It’s called the Green Vault because of the color of the stone used in the foundation and some supporting walls. It is a world class museum in Dresden; the first of its kind, royal family treasures opened to the public. And treasures they are! The rooms were built to totally integrate the treasures into the setting. Thus, the rooms themselves are masterpieces.
It is hard to describe the wonders Kathy and I saw. Rhinoceros horns, ostrich eggs and sea shells etched and polished and covered in gold and silver and precious jewels. Alabaster, mother of pearl and amber made into all kinds of objects and laden with gold and silver and jewels. Rock crystal made into goblets and serving containers, luminescent yet translucent, and once again trimmed in precious metals and jewels. Enamels made into paintings and serve ware and presentation boxes, some incorporating art pieces from antiquity into the design. Ivory, lots of ivory, made into amazing objects. Art ware made of glass molten with gold, mostly ruby in color. Bronze work acquired from around the world. And the jewels, the most complete collection in the world–stunning! It is not just the jewels, but the craftsmanship that accompanied them, such as buttons for the king’s robe that took the goldsmith years to construct making fine gold filigree by hand before the pearls and diamonds were attached. And jewels, lots of jewels–brilliant and shimmering in rings, necklaces, broaches, swords, walking canes, case after case of jewels.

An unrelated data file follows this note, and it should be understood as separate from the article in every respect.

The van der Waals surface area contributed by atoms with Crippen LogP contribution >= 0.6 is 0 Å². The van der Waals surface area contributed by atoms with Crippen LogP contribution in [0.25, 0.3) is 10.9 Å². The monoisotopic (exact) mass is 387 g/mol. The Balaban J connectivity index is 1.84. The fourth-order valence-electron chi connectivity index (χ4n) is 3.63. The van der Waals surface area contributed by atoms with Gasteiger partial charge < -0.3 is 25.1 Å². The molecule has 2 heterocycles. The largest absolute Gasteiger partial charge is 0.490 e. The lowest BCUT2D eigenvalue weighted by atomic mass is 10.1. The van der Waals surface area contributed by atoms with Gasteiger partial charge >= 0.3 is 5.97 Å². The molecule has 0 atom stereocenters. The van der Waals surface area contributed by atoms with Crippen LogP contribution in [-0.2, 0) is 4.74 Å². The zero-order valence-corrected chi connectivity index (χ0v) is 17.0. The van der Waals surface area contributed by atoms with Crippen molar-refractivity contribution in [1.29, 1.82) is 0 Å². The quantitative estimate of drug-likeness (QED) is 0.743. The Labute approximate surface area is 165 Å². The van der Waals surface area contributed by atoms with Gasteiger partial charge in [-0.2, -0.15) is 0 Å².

August the Strong, Saxon Prince Elector and King of Poland and Lithuania was the mastermind behind the Green Vault contained in his palace in Dresden. The Green Vault is divided into two sections–the historic, or Historisches Grünes Gewölbe, and the new, or Neues Grünes Gewölbe. In addition, the Old Master’s Gallery is also housed in another palace, the massive Zwinger, just steps up the street.
During WWII, the Germans took the Green Vault treasures to a hiding place for safety. Thus, they were unharmed, although the wonderful rooms which were built for them sustained serious damage. The Russians, who occupied this part of Germany after the war, took the Green Vault to Russia and only over the last years have they been returned and the Green Vault rooms restored. Restoration from the war continues in the Schloss and, indeed, throughout Dresden. I am simply amazed at the art that fills this city and the determination of the people to restore the city to all its former glory. WEG